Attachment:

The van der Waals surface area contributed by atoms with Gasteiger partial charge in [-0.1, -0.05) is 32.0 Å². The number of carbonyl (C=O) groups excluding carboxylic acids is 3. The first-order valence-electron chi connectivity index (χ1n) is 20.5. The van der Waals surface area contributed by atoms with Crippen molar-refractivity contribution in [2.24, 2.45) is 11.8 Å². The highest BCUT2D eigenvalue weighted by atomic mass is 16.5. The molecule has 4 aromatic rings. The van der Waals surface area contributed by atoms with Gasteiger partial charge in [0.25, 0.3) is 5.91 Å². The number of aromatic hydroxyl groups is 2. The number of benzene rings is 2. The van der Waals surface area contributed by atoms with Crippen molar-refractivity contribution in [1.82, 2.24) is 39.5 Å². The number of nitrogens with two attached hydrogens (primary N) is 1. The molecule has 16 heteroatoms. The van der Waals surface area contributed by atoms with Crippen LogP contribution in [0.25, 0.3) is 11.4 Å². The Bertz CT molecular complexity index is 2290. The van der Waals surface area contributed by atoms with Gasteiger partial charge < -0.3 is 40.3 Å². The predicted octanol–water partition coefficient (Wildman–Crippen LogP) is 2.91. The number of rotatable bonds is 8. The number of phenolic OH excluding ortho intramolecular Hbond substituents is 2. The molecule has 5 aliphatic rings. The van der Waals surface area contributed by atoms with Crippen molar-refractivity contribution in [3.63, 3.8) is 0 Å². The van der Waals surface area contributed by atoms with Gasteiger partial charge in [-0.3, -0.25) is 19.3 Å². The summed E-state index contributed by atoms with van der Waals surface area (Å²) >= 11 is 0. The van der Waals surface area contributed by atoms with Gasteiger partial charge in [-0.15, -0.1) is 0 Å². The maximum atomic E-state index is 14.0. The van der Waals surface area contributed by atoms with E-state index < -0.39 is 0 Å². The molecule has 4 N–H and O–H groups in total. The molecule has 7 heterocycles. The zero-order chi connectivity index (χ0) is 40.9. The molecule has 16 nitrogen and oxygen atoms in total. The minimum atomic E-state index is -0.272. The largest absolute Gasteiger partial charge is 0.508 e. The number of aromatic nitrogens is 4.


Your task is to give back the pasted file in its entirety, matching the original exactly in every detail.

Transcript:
The van der Waals surface area contributed by atoms with Gasteiger partial charge in [-0.1, -0.05) is 32.0 Å². The number of carbonyl (C=O) groups excluding carboxylic acids is 3. The first-order valence-electron chi connectivity index (χ1n) is 20.5. The van der Waals surface area contributed by atoms with Crippen molar-refractivity contribution in [2.24, 2.45) is 11.8 Å². The highest BCUT2D eigenvalue weighted by atomic mass is 16.5. The molecule has 4 aromatic rings. The van der Waals surface area contributed by atoms with Gasteiger partial charge in [0.25, 0.3) is 5.91 Å². The number of aromatic hydroxyl groups is 2. The number of benzene rings is 2. The van der Waals surface area contributed by atoms with Crippen molar-refractivity contribution in [1.82, 2.24) is 39.5 Å². The number of nitrogens with two attached hydrogens (primary N) is 1. The molecule has 16 heteroatoms. The van der Waals surface area contributed by atoms with Crippen LogP contribution in [0.25, 0.3) is 11.4 Å². The Bertz CT molecular complexity index is 2290. The van der Waals surface area contributed by atoms with Gasteiger partial charge < -0.3 is 40.3 Å². The predicted octanol–water partition coefficient (Wildman–Crippen LogP) is 2.91. The number of rotatable bonds is 8. The number of phenolic OH excluding ortho intramolecular Hbond substituents is 2. The molecule has 5 aliphatic rings. The van der Waals surface area contributed by atoms with Crippen molar-refractivity contribution in [3.63, 3.8) is 0 Å². The van der Waals surface area contributed by atoms with Gasteiger partial charge in [-0.3, -0.25) is 19.3 Å². The summed E-state index contributed by atoms with van der Waals surface area (Å²) >= 11 is 0. The van der Waals surface area contributed by atoms with Gasteiger partial charge in [-0.15, -0.1) is 0 Å². The maximum atomic E-state index is 14.0. The van der Waals surface area contributed by atoms with E-state index < -0.39 is 0 Å². The molecule has 4 N–H and O–H groups in total. The molecule has 7 heterocycles. The zero-order chi connectivity index (χ0) is 40.9. The molecule has 16 nitrogen and oxygen atoms in total. The minimum atomic E-state index is -0.272. The largest absolute Gasteiger partial charge is 0.508 e. The number of aromatic nitrogens is 4.